In the drawings, which represent the best mode presently contemplated for carrying out the invention,
FIG. 1 a perspective view of a fishing rod support in accordance with the invention shown in use supporting a fishing rod upon the bank of a body of water, drawn to a reduced scale,
FIG. 2 a side elevation view of the rod support of FIG. 1, taken along line 2--2 thereof, drawn to approximately the same scale,
FIG. 3 a front elevation view of the rod support of FIG. 2, taken along line 3--3 thereof, drawn to the same scale, and
FIG. 4 a perspective representation of a fragment of the rod support of FIG. 3, shown with the tines thereof being set into the ground by the pressure of the fisherman's foot, drawn to approximately the scale of FIG. 3.
The inventive fishing pole and rod holder 10 is described in detail with reference to the drawings, wherein like parts are indicated by like numbers throughout. In FIG. 1, the rod support 10 is shown in use anchored firmly into the ground of a river bank or the like, supporting a rod assembly 11 with an attached reel 12.
The illustrated holder 10 is constructed entirely of metal rod. Holder 10 comprises an elongate spine 13 and weld-attached upper and lower ell members 14 and 15 respectively. Lowermost ends 16 and 17 of spine 13 and ell 15 are sharpened to facilitate penetration of dry, caked, and rock laden soils. The uppermost end of spine 13 is formed into a semicircular, upwardly opening cradle 18, whereas the top end of ell 14 is bent to provide a similar but downwardly opening cradle 19. Spaced apart cradles 18 and 19 support rod 11 by upward force 20 and downward force 21, providing a force couple to resist the weight 22 of rod 11 and reel 12 acting through their combined center of gravity 23. Preferably, cradle 19 is somewhat lower than cradle 18, imparting an upward slope to rod 11, to enhance its visibility by assuring that it will curve substantially under the force of a tugging fish.
Because of the oppositely facing pair of cradles 18 and 19, rod 11 may be supported along its length as necessary to clear reel 12 for easy use of reel handle 24, unobstructed by any part of rod holder 10. Since rod 11 is mounted by sidewise placement into cradles 18 and 19, reel 12 encounters no obstruction whether located between or outside the cradles.
Preferably, upper ell 14 and lower ell 15 are secured to spine 13 perpendicularly to each other. This eliminates any interference with the foot, and assures that both tines fully resist being pulled from the soil by a vigorously tugging fish.
Spine 13 and vertical leg 25 of lower ell 15 are substantially spaced apart. This not only provides resistance to rotation of holder 10, but provides a horizontal member 26 for purchase of the fisherman's foot to press tines 16 and 17 into the soil. The entire weight of the user may be applied if necessary. However, the slender rodular tines easily penetrate most soils.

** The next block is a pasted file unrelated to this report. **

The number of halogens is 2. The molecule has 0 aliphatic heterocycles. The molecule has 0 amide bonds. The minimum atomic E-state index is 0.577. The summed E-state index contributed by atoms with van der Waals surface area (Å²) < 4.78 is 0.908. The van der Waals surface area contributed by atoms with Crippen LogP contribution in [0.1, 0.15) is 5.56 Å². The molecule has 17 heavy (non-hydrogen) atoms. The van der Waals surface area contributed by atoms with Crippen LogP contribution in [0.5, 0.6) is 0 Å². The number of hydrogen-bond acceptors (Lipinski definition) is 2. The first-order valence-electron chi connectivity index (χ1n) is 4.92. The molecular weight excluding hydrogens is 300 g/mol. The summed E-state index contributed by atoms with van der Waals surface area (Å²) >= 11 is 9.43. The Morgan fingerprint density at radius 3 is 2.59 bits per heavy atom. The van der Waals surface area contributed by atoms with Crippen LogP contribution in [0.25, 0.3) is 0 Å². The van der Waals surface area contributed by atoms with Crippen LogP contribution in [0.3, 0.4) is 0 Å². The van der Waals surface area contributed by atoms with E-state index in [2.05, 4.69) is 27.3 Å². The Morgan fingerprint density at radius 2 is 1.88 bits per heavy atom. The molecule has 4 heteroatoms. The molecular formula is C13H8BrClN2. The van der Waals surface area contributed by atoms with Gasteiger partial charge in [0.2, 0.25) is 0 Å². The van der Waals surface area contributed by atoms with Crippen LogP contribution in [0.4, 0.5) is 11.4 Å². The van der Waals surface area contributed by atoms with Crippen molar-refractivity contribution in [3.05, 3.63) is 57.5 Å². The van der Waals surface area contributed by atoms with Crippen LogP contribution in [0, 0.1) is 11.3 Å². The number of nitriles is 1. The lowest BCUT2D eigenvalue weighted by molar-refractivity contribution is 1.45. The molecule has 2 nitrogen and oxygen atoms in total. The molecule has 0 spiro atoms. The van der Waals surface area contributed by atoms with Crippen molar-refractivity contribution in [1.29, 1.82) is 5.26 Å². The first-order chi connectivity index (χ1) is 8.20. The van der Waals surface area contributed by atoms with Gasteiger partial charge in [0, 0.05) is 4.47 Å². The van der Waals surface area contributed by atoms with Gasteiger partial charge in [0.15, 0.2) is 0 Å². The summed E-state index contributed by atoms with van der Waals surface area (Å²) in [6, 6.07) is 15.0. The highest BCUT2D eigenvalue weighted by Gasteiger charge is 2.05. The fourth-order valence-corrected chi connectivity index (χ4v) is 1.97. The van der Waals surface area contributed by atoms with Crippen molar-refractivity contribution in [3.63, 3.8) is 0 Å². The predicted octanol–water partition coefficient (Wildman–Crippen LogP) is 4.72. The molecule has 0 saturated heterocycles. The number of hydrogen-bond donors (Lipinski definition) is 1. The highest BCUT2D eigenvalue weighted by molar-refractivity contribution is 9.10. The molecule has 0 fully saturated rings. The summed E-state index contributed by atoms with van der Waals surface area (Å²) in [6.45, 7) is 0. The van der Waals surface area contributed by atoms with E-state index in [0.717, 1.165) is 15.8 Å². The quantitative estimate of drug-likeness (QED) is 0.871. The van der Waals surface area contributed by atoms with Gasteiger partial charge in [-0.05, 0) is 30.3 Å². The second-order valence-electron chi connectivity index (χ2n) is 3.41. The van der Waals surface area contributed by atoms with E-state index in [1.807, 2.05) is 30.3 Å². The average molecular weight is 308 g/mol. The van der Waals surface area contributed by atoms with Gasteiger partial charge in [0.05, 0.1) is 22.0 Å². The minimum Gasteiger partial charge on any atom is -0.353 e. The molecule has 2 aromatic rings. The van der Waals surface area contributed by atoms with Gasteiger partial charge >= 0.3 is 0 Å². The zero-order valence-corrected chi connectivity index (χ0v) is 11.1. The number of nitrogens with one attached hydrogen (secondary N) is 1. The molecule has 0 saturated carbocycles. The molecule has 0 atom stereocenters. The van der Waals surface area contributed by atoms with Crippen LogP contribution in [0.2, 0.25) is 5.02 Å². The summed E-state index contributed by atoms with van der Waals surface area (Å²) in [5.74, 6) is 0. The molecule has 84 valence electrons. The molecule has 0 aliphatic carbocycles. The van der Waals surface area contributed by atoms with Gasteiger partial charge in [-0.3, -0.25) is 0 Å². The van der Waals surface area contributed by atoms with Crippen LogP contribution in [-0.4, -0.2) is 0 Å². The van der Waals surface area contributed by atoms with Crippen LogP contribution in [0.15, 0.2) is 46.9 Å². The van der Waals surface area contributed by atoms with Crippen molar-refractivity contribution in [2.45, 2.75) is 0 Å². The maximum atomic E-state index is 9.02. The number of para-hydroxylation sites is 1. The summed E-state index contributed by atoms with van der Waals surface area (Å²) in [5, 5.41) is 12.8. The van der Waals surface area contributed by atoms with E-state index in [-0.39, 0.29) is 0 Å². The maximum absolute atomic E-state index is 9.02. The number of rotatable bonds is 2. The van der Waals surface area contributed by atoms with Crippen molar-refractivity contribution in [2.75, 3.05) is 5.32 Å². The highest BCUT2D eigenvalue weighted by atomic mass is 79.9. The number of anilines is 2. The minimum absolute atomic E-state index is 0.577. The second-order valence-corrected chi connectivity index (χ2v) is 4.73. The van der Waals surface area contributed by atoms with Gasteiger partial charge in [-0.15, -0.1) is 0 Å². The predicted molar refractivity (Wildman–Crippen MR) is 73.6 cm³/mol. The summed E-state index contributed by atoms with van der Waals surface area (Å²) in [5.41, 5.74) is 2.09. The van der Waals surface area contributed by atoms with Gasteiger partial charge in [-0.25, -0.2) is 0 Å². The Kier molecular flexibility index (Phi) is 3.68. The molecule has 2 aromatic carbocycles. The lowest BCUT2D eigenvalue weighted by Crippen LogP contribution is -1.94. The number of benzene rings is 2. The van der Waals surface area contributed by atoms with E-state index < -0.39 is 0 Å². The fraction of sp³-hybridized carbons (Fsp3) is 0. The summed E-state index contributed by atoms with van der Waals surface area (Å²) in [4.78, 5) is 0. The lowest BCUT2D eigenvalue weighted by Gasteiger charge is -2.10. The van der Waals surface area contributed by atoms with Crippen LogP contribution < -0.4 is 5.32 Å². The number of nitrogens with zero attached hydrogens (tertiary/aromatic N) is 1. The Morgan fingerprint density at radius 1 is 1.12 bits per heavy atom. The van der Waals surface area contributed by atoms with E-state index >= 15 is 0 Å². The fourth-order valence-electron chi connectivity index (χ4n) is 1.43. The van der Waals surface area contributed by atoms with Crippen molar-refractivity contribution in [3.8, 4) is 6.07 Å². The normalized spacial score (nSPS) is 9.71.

The invention may be embodied in other forms and materials than those illustrated and described. Although the metallic rod construction is preferred, other structural shapes such as angles or tubes could be utilized, although with considerable sacrifice of ground piercing ability. Although the metallic construction, preferably steel, is preferred for its strength, design for construction of plastic may be feasible, especially of those utilizing glass fiber or other reinforcement.
The invention may be embodied in other specific forms without departing from the spirit or essential characteristics thereof. The present embodiments are therefore to be considered as illustrative and not restrictive, the scope of the invention being indicated by the appended claims rather than by the foregoing description, and all changes that come within the meaning and range of equivalency of the claims are therefore intended to be embraced therein.
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|US5127530 *||Mar 22, 1991||Jul 7, 1992||Jorge Ortuno||Golf club stand|
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|US20080283716 *||May 16, 2008||Nov 20, 2008||Roche Michael W||Holder|
|EP1518072A2 *||Aug 22, 2003||Mar 30, 2005||James Barfield||Apparatus and method for supporting a fishing rod|
|EP1518072A4 *||Aug 22, 2003||Jul 2, 2008||James Barfield||Apparatus and method for supporting a fishing rod|
|WO1998052445A1 *||May 22, 1998||Nov 26, 1998||Breezy Ridge Instruments, Ltd.||Holder for musical instrument, or the like|
|WO2004017722A2||Aug 22, 2003||Mar 4, 2004||James Barfield||Apparatus and method for supporting a fishing rod|
|U.S. Classification||248/530, 43/21.2|
|Feb 8, 1994||REMI||Maintenance fee reminder mailed|
|Jul 3, 1994||LAPS||Lapse for failure to pay maintenance fees|
|Sep 13, 1994||FP||Expired due to failure to pay maintenance fee|
Effective date: 19940706